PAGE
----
Northwest reached its third-highest enrollment in University history this year, with the second highest retention rate after a peak of 78% last year.
Total enrollment this fall is 7,104, an 11% jump from 2017 when the Missouri Academy of Science and Technology closed.
Northwest Provost Jamie Hooyman said the University has taken an intentional approach with its strategic planning to not only recruit students but to retain them and help them succeed.
“Some of these factors that are setting trends not just for right now but are setting trends for five years from now, the universities that are smart are going to start planning,” Hooyman said. “I would say one of the best things that the University did was we started planning early.”
One of the biggest recruitment challenges facing universities, according to an Inside Higher Ed article, is a plateau in the number of high school graduates nationwide.
According to the article, from 1995 to 2012, the number of high school graduates was steadily rising, but in the years since, that number has leveled out. Western Interstate Commission for Higher Education’s 2016 report indicated that the stagnation is expected to continue for at least the next five years.
According to the Missouri Department of Higher Education and Workforce Development, total enrollment of same-year Missouri public high school graduates in Missouri public institutions decreased by 0.4 percent, from 22,160 in 2017 to 22,067 in 2018.
Missouri Western University’s enrollment has increased steadily since 2015, rising from 5,321 in 2017 to 5,707 in 2018.
Truman State University’s enrollment is down from 6,200 in 2015 to 5,853 in 2018.
Director of Academic Success and Retention Allison Hoffmann said during a challenging time in higher education, the University’s focus on retention and recruitment are campus-wide efforts, and the recruitment team collaborates with every department on campus.
“We try to think about scholarships for students that can both help students come to Northwest and be able to retain them as well,” Hoffmann said. “We’re looking at ‘Do our scholarships align to keep students here? Are the rates to renew for students? Can they meet those?’”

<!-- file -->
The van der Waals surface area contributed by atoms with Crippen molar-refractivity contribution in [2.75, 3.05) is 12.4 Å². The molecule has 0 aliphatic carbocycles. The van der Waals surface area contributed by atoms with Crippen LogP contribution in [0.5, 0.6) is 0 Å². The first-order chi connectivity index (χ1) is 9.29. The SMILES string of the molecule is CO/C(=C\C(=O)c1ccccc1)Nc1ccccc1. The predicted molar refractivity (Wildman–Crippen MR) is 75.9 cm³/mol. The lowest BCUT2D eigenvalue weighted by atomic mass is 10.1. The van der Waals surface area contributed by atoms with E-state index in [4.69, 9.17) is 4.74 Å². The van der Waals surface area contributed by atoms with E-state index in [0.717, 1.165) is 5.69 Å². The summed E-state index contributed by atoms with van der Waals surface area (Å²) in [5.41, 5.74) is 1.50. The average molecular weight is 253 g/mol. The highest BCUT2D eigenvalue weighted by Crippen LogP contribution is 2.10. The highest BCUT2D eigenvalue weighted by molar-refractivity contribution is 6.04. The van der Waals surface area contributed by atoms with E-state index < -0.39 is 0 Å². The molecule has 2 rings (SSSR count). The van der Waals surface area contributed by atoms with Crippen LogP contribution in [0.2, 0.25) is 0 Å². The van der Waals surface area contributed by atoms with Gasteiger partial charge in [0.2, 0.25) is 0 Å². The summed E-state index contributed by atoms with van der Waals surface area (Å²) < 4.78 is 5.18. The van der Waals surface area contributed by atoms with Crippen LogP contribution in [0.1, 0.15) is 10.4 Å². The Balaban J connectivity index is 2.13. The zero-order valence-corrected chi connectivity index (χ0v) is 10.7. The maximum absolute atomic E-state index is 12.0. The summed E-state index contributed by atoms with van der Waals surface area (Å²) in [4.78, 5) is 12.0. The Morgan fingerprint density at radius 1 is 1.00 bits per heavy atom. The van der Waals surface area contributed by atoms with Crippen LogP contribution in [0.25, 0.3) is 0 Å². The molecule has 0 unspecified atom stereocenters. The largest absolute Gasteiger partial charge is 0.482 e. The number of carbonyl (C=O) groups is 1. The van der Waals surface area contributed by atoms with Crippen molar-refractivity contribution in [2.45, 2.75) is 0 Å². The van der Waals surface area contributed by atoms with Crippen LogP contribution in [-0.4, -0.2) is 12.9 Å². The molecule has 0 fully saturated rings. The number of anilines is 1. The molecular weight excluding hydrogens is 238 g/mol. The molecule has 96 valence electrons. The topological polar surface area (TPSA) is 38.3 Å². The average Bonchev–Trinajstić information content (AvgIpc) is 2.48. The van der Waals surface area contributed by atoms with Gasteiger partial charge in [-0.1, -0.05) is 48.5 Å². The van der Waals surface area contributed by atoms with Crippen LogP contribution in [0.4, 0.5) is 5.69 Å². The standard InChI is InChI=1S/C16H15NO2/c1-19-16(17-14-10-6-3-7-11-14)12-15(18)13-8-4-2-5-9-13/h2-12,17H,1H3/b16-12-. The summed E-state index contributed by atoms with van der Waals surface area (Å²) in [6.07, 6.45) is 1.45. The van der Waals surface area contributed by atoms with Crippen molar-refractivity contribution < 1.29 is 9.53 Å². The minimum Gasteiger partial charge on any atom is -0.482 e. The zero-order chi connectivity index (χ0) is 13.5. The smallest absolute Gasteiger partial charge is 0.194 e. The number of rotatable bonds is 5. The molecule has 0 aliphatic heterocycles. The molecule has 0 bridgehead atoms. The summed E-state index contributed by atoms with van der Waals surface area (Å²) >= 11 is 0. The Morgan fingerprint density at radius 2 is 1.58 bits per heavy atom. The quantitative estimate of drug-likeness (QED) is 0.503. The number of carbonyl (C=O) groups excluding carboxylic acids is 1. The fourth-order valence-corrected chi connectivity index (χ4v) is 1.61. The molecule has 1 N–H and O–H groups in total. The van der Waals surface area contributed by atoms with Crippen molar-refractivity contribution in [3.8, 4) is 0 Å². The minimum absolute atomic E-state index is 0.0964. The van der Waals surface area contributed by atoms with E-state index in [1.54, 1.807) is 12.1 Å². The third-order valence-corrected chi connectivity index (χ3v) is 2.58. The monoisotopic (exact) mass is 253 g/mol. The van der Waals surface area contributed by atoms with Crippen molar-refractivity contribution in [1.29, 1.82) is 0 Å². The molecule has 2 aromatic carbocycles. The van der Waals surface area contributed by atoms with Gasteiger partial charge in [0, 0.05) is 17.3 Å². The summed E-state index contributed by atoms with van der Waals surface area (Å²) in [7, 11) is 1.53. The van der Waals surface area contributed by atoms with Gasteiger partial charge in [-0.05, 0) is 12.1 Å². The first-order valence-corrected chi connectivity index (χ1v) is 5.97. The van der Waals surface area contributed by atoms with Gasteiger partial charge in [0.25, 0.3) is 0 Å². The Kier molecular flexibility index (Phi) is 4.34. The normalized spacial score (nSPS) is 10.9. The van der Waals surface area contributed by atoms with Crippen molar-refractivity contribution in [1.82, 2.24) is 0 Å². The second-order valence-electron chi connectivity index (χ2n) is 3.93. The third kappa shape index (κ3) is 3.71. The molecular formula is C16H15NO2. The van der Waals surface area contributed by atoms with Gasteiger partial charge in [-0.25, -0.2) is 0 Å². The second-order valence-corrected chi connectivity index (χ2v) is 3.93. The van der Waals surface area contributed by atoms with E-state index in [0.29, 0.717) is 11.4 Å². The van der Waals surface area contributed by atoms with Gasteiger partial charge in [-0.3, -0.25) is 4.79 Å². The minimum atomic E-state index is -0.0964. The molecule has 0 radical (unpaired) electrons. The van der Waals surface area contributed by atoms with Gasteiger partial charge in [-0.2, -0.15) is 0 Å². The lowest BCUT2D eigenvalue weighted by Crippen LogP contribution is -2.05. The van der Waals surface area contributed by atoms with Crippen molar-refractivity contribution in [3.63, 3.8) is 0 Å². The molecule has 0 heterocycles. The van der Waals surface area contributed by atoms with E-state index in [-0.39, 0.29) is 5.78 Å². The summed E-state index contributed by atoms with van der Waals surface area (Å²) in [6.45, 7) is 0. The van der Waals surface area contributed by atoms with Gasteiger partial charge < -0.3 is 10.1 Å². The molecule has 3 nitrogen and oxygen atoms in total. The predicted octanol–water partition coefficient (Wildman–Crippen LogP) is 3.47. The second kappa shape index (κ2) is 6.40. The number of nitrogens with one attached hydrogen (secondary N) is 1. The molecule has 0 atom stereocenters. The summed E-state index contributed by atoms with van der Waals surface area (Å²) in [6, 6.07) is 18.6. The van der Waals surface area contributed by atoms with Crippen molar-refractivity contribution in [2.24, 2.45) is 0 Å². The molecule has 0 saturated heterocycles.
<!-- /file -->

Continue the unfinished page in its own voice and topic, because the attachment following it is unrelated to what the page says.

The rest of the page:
Director of Institutional Research Egon Heidendal said around three years ago, the University reevaluated its thresholds for renewing scholarships, which has helped students to afford to stay at Northwest.
Hooyman said in staying competitive, scholarships are part of an overall strategy to keep costs down, of which the laptop and textbook programs are also a key part. On top of all of that, she said ensuring academic programs are of quality and competitive is a high priority in attracting and retaining students.
“We are evaluating and looking at our programs all the time,” Hooyman said. “To make sure that we’re relevant with society and what the student needs to be successful and that we have rigor in our courses so that we’re always putting a program out there that is going to best prepare that student for the life that’s coming.”
Hoffmann said in the last three years, the implementation of the first-year professional advising model, the secondary faculty advising model have been major factors in increasing retention.
“It’s allowed (students) to have two people to go to or to contact, and having a first-year adviser who’s in their office or available 40 hours a week … that has been a really positive thing,” Hoffmann said.
Online enrollment increased 101.4% in 2018 and increased another 24% this year, with 1,230 students enrolled in online-only programs. A major facet of the University’s new strategic plan is focusing more attention on online students.
“What we do know is not all students, even though we’d like all students to have that on-campus experience, it doesn’t work for all students,” Hooyman said. “We took a hard look at what we were doing and how we can protect what we’re doing well on ground … but then how do we meet those other student needs that are not being met by the traditional on-ground delivery.”
Heidendal said the majority of online enrollment is in graduate programs, and there is not a significant difference in retention and success between graduate students on campus and online.
“Research shows that at the graduate level, those students are far more likely to stop out for one semester to just take a small little break and then continue, and they do not see that as an interruption,” Heidendal said. “It’s a different type of learner at the graduate level.”
Enrollment of underrepresented students on campus has dropped from 24% of students in 2015 to 12% now, which includes international students, who have dropped from 11.8% of students in 2015 to 6% now.
Heidendal said nationally there have been fewer visas issued to international students, which has negatively impacted international enrollment at all universities. The number of international students who apply has remained the same.
He said domestically, underrepresented student enrollment has remained relatively the same in the last five years.
Regardless of factors outside of Northwest’s control, Hoffmann said the University is always striving to do better, and there are programs in place focused on improving retention of underrepresented students.
Not addressed in previous years but included in the census news release this year is first-generation students, who make up 46% of this year’s freshman class.
“To me, that tells me that we’re doing something well that they feel comfortable coming here,” Hooyman said.